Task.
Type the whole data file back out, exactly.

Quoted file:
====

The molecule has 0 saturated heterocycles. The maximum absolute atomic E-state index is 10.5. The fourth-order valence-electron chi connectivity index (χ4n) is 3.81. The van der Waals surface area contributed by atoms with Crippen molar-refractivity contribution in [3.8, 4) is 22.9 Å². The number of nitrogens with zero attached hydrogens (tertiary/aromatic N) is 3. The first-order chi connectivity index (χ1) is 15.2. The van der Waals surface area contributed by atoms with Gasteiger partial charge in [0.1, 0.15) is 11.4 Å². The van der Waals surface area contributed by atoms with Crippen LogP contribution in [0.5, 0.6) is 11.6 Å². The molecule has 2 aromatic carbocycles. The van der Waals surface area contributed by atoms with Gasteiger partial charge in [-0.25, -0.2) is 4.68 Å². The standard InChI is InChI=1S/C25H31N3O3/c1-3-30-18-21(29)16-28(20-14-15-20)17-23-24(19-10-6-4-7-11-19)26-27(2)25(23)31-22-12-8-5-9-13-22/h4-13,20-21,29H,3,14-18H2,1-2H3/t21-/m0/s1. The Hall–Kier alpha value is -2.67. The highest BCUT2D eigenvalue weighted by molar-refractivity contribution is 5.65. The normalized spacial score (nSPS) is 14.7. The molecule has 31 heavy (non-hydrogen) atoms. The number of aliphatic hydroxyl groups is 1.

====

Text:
The molecule has 0 saturated heterocycles. The maximum absolute atomic E-state index is 10.5. The fourth-order valence-electron chi connectivity index (χ4n) is 3.81. The van der Waals surface area contributed by atoms with Crippen molar-refractivity contribution in [3.8, 4) is 22.9 Å². The number of nitrogens with zero attached hydrogens (tertiary/aromatic N) is 3. The first-order chi connectivity index (χ1) is 15.2. The van der Waals surface area contributed by atoms with Gasteiger partial charge in [0.1, 0.15) is 11.4 Å². The van der Waals surface area contributed by atoms with Crippen LogP contribution in [0.5, 0.6) is 11.6 Å². The molecule has 2 aromatic carbocycles. The van der Waals surface area contributed by atoms with Gasteiger partial charge in [-0.25, -0.2) is 4.68 Å². The standard InChI is InChI=1S/C25H31N3O3/c1-3-30-18-21(29)16-28(20-14-15-20)17-23-24(19-10-6-4-7-11-19)26-27(2)25(23)31-22-12-8-5-9-13-22/h4-13,20-21,29H,3,14-18H2,1-2H3/t21-/m0/s1. The Hall–Kier alpha value is -2.67. The highest BCUT2D eigenvalue weighted by molar-refractivity contribution is 5.65. The normalized spacial score (nSPS) is 14.7. The molecule has 31 heavy (non-hydrogen) atoms. The number of aliphatic hydroxyl groups is 1.